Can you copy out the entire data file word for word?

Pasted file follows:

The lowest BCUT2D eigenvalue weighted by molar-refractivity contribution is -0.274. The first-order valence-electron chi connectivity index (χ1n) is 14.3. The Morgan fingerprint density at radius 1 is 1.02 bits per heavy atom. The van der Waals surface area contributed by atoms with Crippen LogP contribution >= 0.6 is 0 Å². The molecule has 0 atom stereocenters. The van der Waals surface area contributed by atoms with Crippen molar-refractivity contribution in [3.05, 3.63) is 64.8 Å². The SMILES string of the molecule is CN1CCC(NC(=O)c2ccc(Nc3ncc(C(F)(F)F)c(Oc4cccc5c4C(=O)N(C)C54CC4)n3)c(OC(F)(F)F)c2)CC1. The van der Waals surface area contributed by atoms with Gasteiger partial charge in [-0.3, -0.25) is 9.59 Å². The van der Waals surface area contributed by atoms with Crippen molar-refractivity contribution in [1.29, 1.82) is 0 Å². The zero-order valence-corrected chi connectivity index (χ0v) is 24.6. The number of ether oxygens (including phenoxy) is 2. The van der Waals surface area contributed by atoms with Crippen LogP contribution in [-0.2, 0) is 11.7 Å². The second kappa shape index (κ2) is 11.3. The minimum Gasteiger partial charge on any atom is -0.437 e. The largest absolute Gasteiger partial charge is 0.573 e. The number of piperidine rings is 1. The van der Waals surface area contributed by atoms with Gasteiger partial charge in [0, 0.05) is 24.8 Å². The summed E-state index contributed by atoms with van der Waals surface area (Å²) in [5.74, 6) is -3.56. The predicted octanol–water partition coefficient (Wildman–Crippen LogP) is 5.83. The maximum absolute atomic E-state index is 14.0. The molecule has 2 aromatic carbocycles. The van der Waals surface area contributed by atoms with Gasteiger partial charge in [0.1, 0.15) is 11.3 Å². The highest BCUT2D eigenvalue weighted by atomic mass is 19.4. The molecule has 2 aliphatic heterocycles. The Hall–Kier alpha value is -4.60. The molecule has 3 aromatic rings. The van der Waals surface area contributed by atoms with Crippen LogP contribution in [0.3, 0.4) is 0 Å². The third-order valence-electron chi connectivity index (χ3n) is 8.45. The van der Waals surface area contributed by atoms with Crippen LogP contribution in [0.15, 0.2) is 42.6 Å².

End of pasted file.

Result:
The lowest BCUT2D eigenvalue weighted by molar-refractivity contribution is -0.274. The first-order valence-electron chi connectivity index (χ1n) is 14.3. The Morgan fingerprint density at radius 1 is 1.02 bits per heavy atom. The van der Waals surface area contributed by atoms with Crippen LogP contribution >= 0.6 is 0 Å². The molecule has 0 atom stereocenters. The van der Waals surface area contributed by atoms with Crippen molar-refractivity contribution in [3.05, 3.63) is 64.8 Å². The SMILES string of the molecule is CN1CCC(NC(=O)c2ccc(Nc3ncc(C(F)(F)F)c(Oc4cccc5c4C(=O)N(C)C54CC4)n3)c(OC(F)(F)F)c2)CC1. The van der Waals surface area contributed by atoms with Gasteiger partial charge in [-0.3, -0.25) is 9.59 Å². The van der Waals surface area contributed by atoms with Crippen molar-refractivity contribution in [1.29, 1.82) is 0 Å². The zero-order valence-corrected chi connectivity index (χ0v) is 24.6. The number of ether oxygens (including phenoxy) is 2. The van der Waals surface area contributed by atoms with Crippen LogP contribution in [-0.2, 0) is 11.7 Å². The second kappa shape index (κ2) is 11.3. The minimum Gasteiger partial charge on any atom is -0.437 e. The largest absolute Gasteiger partial charge is 0.573 e. The number of piperidine rings is 1. The van der Waals surface area contributed by atoms with Gasteiger partial charge in [0, 0.05) is 24.8 Å². The summed E-state index contributed by atoms with van der Waals surface area (Å²) in [5.74, 6) is -3.56. The predicted octanol–water partition coefficient (Wildman–Crippen LogP) is 5.83. The maximum absolute atomic E-state index is 14.0. The molecule has 2 aromatic carbocycles. The van der Waals surface area contributed by atoms with Gasteiger partial charge in [0.1, 0.15) is 11.3 Å². The highest BCUT2D eigenvalue weighted by atomic mass is 19.4. The molecule has 2 aliphatic heterocycles. The Hall–Kier alpha value is -4.60. The molecule has 3 aromatic rings. The van der Waals surface area contributed by atoms with Crippen LogP contribution in [0.3, 0.4) is 0 Å². The third-order valence-electron chi connectivity index (χ3n) is 8.45. The van der Waals surface area contributed by atoms with Crippen LogP contribution in [0.15, 0.2) is 42.6 Å².